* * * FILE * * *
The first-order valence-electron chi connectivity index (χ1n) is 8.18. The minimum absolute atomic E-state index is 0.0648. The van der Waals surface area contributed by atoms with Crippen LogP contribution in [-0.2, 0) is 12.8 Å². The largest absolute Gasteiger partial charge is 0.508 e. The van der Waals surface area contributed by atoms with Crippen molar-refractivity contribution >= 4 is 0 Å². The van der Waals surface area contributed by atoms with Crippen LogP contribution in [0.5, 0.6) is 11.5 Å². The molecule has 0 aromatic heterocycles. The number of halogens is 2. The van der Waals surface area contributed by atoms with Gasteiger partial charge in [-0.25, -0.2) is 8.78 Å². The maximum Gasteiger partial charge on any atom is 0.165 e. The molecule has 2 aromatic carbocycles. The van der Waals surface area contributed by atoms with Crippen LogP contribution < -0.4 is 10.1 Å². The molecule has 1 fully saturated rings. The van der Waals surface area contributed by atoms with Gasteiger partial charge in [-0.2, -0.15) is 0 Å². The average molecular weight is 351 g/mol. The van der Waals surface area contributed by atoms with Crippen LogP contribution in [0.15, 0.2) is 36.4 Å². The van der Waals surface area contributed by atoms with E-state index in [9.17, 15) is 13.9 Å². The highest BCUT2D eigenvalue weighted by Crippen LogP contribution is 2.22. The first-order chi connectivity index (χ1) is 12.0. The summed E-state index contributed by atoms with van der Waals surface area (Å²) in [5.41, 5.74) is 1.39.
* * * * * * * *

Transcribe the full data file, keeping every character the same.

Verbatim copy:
The first-order valence-electron chi connectivity index (χ1n) is 8.18. The minimum absolute atomic E-state index is 0.0648. The van der Waals surface area contributed by atoms with Crippen LogP contribution in [-0.2, 0) is 12.8 Å². The largest absolute Gasteiger partial charge is 0.508 e. The van der Waals surface area contributed by atoms with Crippen molar-refractivity contribution >= 4 is 0 Å². The van der Waals surface area contributed by atoms with Crippen LogP contribution in [0.5, 0.6) is 11.5 Å². The molecule has 0 aromatic heterocycles. The number of halogens is 2. The van der Waals surface area contributed by atoms with Gasteiger partial charge in [-0.25, -0.2) is 8.78 Å². The maximum Gasteiger partial charge on any atom is 0.165 e. The molecule has 2 aromatic carbocycles. The van der Waals surface area contributed by atoms with Crippen LogP contribution < -0.4 is 10.1 Å². The molecule has 1 fully saturated rings. The van der Waals surface area contributed by atoms with Gasteiger partial charge in [-0.2, -0.15) is 0 Å². The average molecular weight is 351 g/mol. The van der Waals surface area contributed by atoms with Crippen LogP contribution in [0.15, 0.2) is 36.4 Å². The van der Waals surface area contributed by atoms with E-state index in [9.17, 15) is 13.9 Å². The highest BCUT2D eigenvalue weighted by Crippen LogP contribution is 2.22. The first-order chi connectivity index (χ1) is 12.0. The summed E-state index contributed by atoms with van der Waals surface area (Å²) in [5.41, 5.74) is 1.39.